Wednesday, August 26, 2009


Joshua 4

It was time for the Israelites to cross over the Jordan River into the land of Canaan. God told Moses to put the ark of the covenant out in front of all the people. Usually the ark was carried along with the tabernacle and its furnishings in the middle of the procession with tribes in front of it and tribes behind it to protect it. But this time the ark was going to lead the people.

Of all the Hebrews over the age of twenty who left Egypt, only Caleb and Joshua remained. They were the only two who were adults when God parted the Red Sea and allowed Israel to cross over on dry land. Even as Israel was safely delivered out of their bondage through miraculous waters, so Israel would be delivered into their new land through miraculous waters.

For this reason, to show that God was going to lead them and go before them, the ark was to go first. As soon as the priests who were carrying the ark stepped into the flooding Jordan, the waters backed up at some distance to the north and the people crossed over on dry land.

God commanded Joshua to choose twelve men, one from each tribe, to carry a stone from the middle of the bed of the Jordan River. This they did and when the Israelites encamped at Gilgal the twelve great stones were set up as an ebenezer, a monument. Joshua said to the Israelites, In the future when your descendants ask their fathers, “What do these stones mean?” tell them, “Israel crossed the Jordan on dry ground.” For the LORD your God dried up the Jordan before you until you had crossed over. The LORD your God did to the Jordan just what he had done to the Red Sea when he dried it up before us until we had crossed over. He did this so that all the people of the earth might know that the hand of the LORD is powerful and so that you might always fear the LORD your God. (Joshua 4:21-24)

The stones formed a monument which was designed to pique the curiosity of the generations to come. Fathers were charged with the responsibility of telling their sons the story behind the stones. The stones themselves were not important. They were just stones from the middle of the river. It was the story that was important! It had to be told so all the people of the earth might hear about the power of God. It had to be told so God’s people would always remember what he did for them and never wander away.

We celebrate sacraments which are acted out ebenezers. We tell our children what baptism means and why we do it. We tell them about the grace and love of God. We tell them about the bread and the fruit of the vine so they will be familiar with the story of Jesus and his sacrificial death on the cross. Our children and all peoples of the earth must know these stories of God’s power, grace, and love.

But there is more. We each have a story. What is that story? What are the ebenezers, the monuments, in our own lives? What piques the interest of our children and grandchildren and causes them to ask us why we do this or that or what does that mean? We must tell our stories. How did you start being Christian? Why did your life change when you were twenty-four? Why do you wear that cross around your neck all the time? We have stories and they must be told. Every single one of us Christians has a story that tells of the power, grace, and love of God. Telling that story is the work of the kingdom of heaven!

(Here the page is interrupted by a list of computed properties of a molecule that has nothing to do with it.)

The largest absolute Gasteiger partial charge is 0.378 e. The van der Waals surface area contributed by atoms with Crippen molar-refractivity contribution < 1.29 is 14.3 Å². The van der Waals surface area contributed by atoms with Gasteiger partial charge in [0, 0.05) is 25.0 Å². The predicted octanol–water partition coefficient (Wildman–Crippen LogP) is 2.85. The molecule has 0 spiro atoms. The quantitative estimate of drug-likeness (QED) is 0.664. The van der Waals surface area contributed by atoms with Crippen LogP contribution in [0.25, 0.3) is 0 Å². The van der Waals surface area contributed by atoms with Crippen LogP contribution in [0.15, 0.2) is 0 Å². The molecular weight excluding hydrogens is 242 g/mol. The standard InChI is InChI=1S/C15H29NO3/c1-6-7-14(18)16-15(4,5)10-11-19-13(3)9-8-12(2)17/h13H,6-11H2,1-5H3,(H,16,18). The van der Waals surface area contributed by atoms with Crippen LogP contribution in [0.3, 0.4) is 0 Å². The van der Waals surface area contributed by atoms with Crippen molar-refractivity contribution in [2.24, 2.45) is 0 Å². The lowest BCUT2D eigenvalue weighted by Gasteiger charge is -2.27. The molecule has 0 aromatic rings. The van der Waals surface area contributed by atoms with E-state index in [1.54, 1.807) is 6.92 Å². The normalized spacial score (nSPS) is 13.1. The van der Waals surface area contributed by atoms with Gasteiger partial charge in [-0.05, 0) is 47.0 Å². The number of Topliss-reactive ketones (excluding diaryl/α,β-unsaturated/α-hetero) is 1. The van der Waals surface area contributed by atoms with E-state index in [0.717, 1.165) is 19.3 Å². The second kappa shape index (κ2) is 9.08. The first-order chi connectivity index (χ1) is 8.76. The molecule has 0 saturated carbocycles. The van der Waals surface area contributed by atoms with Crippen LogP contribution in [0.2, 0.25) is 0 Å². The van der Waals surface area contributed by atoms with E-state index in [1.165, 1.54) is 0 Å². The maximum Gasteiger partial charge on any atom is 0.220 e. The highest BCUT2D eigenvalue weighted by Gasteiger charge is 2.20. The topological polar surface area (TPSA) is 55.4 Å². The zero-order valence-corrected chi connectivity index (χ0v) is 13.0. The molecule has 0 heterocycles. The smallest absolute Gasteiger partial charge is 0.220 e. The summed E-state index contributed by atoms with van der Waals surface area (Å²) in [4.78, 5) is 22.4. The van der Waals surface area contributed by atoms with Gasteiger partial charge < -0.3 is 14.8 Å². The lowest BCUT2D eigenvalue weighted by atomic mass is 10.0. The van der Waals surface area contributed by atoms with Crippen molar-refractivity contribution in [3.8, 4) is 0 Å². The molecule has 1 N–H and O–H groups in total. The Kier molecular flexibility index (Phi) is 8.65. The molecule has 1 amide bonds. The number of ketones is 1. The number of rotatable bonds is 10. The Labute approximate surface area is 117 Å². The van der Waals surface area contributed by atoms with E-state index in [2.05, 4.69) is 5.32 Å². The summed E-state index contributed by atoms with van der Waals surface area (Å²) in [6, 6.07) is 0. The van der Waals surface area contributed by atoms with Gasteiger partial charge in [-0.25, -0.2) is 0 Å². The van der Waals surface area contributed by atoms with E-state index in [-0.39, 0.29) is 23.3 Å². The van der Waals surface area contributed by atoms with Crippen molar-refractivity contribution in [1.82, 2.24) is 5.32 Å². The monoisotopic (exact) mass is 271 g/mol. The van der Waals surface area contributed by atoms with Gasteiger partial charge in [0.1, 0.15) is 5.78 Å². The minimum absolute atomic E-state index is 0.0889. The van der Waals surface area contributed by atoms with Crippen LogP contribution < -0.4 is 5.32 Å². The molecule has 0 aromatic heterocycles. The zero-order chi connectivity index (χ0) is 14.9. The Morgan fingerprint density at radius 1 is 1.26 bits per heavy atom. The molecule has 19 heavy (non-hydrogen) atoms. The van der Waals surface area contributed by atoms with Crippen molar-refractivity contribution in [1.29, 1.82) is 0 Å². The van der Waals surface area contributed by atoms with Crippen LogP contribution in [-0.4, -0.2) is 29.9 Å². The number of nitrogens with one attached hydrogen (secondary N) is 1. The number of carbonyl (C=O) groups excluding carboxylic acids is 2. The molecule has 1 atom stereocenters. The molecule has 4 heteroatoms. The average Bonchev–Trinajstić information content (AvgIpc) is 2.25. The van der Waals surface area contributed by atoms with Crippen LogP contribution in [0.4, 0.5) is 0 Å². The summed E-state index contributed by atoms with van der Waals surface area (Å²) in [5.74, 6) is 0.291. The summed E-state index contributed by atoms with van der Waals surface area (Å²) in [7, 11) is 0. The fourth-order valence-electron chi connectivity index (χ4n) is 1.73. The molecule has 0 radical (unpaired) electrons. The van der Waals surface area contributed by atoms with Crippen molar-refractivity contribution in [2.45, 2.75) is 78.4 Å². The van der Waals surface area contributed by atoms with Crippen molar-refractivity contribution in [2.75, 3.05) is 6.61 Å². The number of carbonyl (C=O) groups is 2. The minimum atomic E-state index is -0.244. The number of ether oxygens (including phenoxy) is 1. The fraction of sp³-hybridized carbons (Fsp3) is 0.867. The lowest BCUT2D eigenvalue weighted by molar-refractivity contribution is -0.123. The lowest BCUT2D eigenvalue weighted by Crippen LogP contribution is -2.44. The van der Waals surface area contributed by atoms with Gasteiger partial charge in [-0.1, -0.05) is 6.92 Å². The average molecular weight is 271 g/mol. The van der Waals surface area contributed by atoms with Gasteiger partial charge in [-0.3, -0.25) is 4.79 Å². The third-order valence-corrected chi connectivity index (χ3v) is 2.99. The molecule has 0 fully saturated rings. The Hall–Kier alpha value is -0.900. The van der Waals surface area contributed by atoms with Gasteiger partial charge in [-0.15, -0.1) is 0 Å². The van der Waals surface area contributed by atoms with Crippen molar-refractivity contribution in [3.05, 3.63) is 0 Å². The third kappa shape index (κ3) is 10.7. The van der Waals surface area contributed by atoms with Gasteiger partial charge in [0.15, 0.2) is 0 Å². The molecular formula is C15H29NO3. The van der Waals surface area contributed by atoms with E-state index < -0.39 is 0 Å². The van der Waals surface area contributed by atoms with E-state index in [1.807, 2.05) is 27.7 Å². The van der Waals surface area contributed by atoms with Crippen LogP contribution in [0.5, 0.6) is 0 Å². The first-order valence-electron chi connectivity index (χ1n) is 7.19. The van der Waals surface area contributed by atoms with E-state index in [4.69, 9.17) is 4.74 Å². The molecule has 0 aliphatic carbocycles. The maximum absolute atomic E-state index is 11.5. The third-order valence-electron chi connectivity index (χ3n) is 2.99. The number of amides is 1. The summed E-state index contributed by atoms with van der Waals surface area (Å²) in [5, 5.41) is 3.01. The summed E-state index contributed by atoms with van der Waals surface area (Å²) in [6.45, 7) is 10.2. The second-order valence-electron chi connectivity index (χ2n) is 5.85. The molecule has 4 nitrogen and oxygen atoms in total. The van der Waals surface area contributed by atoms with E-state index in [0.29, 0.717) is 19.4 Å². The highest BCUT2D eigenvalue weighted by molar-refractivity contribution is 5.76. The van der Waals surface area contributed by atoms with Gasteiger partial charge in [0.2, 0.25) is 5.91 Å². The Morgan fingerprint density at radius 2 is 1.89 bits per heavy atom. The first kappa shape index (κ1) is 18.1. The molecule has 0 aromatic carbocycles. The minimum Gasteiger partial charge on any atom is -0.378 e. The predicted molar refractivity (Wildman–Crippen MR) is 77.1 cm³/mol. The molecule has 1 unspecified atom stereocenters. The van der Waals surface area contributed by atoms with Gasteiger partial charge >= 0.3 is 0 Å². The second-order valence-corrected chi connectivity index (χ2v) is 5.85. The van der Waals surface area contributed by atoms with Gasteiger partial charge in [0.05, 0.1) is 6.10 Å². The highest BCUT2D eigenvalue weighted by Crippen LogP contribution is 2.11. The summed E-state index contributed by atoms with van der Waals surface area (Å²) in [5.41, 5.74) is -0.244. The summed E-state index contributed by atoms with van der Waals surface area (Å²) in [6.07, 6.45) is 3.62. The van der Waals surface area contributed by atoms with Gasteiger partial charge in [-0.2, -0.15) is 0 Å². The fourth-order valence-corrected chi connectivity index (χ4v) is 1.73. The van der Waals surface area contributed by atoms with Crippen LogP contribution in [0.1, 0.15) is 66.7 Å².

At 12:21 PM, Blogger Anne of The House said...

Your post today reminds me of the importance of telling our stories not only to others but back to ourselves. While walking on the beach dealing with a heavy issue... when we come to a conclusion with the Lord we grab a unique-looking rock and keep it and remember what you came to understand. I once bought a little vial of glitter to remind myself (after a great disillusionment with church elders and leaders) that God doesn't sprinkle fairy dust on us in order to magically sanctify us... that leaders are brought along and learn by mistakes as well as the rest of us! I don't think I have nearly enough of these tokens. Oh that I would have filled our home with these reminders of truth instead of things like fake stuffed pheasants! I wouldn't have minded breaking them so much as cracking up the fake feathers!
When I die, I will love to have collected a great deal of very strange things!

At 9:47 PM, Blogger Shiloh Guy said...

Dearest Anne,

And that's why I love you so much!

At 2:28 PM, Blogger Craver Vii said...

I am driven to always tell the story, but it a special treat when someone feels prompted to ask for it. For that reason, I encouraged the children in my Sunday school classes to ask questions.


Post a Comment

<< Home